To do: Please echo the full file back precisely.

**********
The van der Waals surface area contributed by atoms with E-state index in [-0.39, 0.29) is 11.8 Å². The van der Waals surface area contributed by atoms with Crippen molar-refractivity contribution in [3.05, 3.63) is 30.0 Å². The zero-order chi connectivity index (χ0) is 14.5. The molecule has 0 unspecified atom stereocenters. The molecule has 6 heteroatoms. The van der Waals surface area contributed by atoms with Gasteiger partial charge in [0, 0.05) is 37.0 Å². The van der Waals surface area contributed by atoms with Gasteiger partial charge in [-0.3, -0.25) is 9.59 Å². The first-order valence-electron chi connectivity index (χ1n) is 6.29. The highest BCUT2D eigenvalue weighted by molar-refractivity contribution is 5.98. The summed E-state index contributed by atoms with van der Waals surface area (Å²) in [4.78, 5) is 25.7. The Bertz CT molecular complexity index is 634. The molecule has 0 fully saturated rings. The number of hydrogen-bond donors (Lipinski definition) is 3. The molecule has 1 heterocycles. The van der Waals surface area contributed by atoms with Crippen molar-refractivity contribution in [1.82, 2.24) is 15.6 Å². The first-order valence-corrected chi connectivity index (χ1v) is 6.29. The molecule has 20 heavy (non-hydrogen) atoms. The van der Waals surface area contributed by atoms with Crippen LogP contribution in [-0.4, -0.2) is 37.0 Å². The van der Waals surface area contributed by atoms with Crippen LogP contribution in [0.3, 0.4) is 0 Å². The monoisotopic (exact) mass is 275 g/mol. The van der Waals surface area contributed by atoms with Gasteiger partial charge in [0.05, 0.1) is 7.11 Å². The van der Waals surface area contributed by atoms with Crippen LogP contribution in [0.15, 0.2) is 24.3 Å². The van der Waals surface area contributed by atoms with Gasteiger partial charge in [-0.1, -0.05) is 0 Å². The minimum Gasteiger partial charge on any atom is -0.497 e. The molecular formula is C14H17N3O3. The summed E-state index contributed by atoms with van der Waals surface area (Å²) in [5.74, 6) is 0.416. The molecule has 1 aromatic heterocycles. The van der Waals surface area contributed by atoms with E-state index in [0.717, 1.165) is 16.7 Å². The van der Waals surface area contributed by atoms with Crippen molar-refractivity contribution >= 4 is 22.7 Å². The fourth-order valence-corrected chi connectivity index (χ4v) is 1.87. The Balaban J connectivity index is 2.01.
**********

The van der Waals surface area contributed by atoms with E-state index in [-0.39, 0.29) is 11.8 Å². The van der Waals surface area contributed by atoms with Crippen molar-refractivity contribution in [3.05, 3.63) is 30.0 Å². The zero-order chi connectivity index (χ0) is 14.5. The molecule has 0 unspecified atom stereocenters. The molecule has 6 heteroatoms. The van der Waals surface area contributed by atoms with Gasteiger partial charge in [0, 0.05) is 37.0 Å². The van der Waals surface area contributed by atoms with Gasteiger partial charge in [-0.3, -0.25) is 9.59 Å². The first-order valence-electron chi connectivity index (χ1n) is 6.29. The highest BCUT2D eigenvalue weighted by molar-refractivity contribution is 5.98. The summed E-state index contributed by atoms with van der Waals surface area (Å²) in [4.78, 5) is 25.7. The Bertz CT molecular complexity index is 634. The molecule has 0 fully saturated rings. The number of hydrogen-bond donors (Lipinski definition) is 3. The molecule has 1 heterocycles. The van der Waals surface area contributed by atoms with Crippen molar-refractivity contribution in [1.82, 2.24) is 15.6 Å². The first-order valence-corrected chi connectivity index (χ1v) is 6.29. The molecule has 20 heavy (non-hydrogen) atoms. The van der Waals surface area contributed by atoms with Crippen LogP contribution in [-0.4, -0.2) is 37.0 Å². The van der Waals surface area contributed by atoms with Crippen LogP contribution in [0.3, 0.4) is 0 Å². The monoisotopic (exact) mass is 275 g/mol. The van der Waals surface area contributed by atoms with Gasteiger partial charge in [0.05, 0.1) is 7.11 Å². The van der Waals surface area contributed by atoms with Crippen LogP contribution in [0.15, 0.2) is 24.3 Å². The van der Waals surface area contributed by atoms with Gasteiger partial charge in [-0.1, -0.05) is 0 Å². The minimum Gasteiger partial charge on any atom is -0.497 e. The molecular formula is C14H17N3O3. The summed E-state index contributed by atoms with van der Waals surface area (Å²) in [5.74, 6) is 0.416. The molecule has 1 aromatic heterocycles. The van der Waals surface area contributed by atoms with E-state index in [0.717, 1.165) is 16.7 Å². The van der Waals surface area contributed by atoms with Crippen molar-refractivity contribution >= 4 is 22.7 Å². The fourth-order valence-corrected chi connectivity index (χ4v) is 1.87. The Balaban J connectivity index is 2.01.